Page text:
I bet within your own networks you may have bumped into such accidental discoveries and keep wondering why people keep doing it. Well, wonder no more. Their physical bodies have finally taken over and decided to take a stand as to helping the mind figure out how long and for what purpose should they remain interconnected online and when to find that appropriate time to disconnect for a while, think and reflect on things. On the things that matter. On those little things we all know are out there, but that we keep ignoring them for far too long and when we realise about it, it’s already too late.
Now, when looking back into retrospective from last year’s events and activities, I realise that was probably the reason why, back in July, I decided to become healthier again; that’s probably, while I am buzzing around during the course of the work week with plenty of business travelling, my weekends are sacred longing for extensive periods of disconnect where I basically just disappear. That’s maybe as well why I have now successfully built up the daily habit of doing my workout, where I just take with me my favourite music, hit the track for an hour and think about nothing else than just that beautiful Joy of Quiet. That’s probably why I now know how both my brain and my body are starting to be in sync when making the best choices as to when to go and slow down on the communication, collaboration and broadcasting fronts (And instead become more of a thinking force) and when to come back for more within one’s own social networks after those disconnecting periods.
That’s when one comes to realise it’s all about having a choice, but not just having it for the sake of it, because I know that in most cases we would be ignoring it and eventually keep doing what we are busy with on the Social Web front, but also acting upon it, which I guess is the point Pico makes quite nicely throughout the entire article and which I have learned to treasure myself during the second half of last year through starting to listen to those body signals that one knows have a second, or even third meaning, behind them.
Listening to them, knowing when and how to react and, most importantly, learning how to set the right expectations not only for you, but also for those around you, becomes a critical success factor of how we can learn to come to terms with the fact that yes, as wonderful and as brilliant and as energising as the Social Web is, we cannot ignore the choice of looking, and finding!, proper times to disconnect, to unwind, to ponder about things, to question, through critical thinking, what we are doing, where we are heading and what we would want to leave behind. Our legacies. Our purpose. That’s what we are here for. Being In Action. In constant action. Whether it’s out there on the Social Web, creating and consuming top quality content with our favourite social networks, or whether it’s happening in the offline world. Being In Action means what my good friend, and fellow IBMer, Laurie Friedman tweeted just a couple of days back as a beautiful quote from IBM’s recently appointed new CEO, Ginni Rometty:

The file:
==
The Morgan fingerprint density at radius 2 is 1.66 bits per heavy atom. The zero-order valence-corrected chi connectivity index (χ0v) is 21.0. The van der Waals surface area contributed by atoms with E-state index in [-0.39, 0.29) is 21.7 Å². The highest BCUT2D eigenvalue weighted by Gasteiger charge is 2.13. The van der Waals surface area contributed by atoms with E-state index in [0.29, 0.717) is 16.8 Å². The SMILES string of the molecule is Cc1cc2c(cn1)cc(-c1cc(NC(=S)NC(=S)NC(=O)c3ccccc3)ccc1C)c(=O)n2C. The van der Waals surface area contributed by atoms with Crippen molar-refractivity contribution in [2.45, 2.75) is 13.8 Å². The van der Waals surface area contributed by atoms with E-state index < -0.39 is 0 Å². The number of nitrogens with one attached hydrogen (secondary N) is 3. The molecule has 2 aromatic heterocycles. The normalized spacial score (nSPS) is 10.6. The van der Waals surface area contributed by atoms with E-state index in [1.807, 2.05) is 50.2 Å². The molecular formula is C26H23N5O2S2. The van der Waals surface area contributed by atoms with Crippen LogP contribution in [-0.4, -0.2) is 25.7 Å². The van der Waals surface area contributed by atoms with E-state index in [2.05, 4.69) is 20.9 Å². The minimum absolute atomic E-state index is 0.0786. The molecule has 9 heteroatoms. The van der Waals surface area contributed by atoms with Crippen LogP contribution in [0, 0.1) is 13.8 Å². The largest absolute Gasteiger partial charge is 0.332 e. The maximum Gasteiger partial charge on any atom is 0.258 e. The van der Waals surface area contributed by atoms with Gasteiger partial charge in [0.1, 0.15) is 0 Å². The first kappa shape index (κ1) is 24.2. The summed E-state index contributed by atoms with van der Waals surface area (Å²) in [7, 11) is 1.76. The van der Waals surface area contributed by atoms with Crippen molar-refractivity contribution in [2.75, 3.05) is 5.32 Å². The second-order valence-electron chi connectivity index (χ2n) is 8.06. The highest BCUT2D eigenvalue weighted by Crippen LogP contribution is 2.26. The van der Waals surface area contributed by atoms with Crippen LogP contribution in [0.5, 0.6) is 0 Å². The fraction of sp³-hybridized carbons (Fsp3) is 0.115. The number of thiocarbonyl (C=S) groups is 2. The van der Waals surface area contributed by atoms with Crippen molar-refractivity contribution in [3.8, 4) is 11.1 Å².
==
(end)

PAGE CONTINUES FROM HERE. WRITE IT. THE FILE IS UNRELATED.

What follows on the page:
Advice from IBM’s new CEO, Ginni Rometty, on her first day on the job? “Don’t ever stop reinventing yourself” #leadership
— lauriefriedman (@lauriefriedman) January 4, 2012
Call it Living Life as a Perpetual Beta, if you wish to as well, but I think Pico’s conclusion, although referring to our children, could surely blend in rather nicely with what would be, perhaps, our main challenge for 2012 and beyond:
“The child of tomorrow, I realized, may actually be ahead of us, in terms of sensing not what’s new, but what’s essential“
Indeed, figuring out what’s essential is about having a choice, i.e. when to stay connected, socially networked online, but also when to disconnect, when to look for those quiet times, helping those around you understand that as much as you appreciate the social interactions, there is still a time when you need it to reflect and think further what’s happening around you, so that they, too, can get exposed to the better you. So next time you see some of your networks have gone silent for a period of time, not to worry, they are not gone entirely, they haven’t abandoned you either, they are just taking their very much needed time off to reflect and ponder about things, they are taking their time off to figure out what really matters to them, before they come back in full force, once again. So we better start treasuring those silent periods, because something tells me we are going to have plenty of those coming along in the next few weeks / months and that’s a good thing!
The Social Web needs time as well to slow down a bit sometimes, reflect about both its impact and true legacy and keep moving further along once again… So just hang in there, the choice is ours, finally, after a long last. The important thing to remember though is to act upon it. After all “We create our own distractions and just need to learn to manage them“. And that will always remain our choice. Not theirs. So we better make good use of it and they better get used to it, too. They will need it …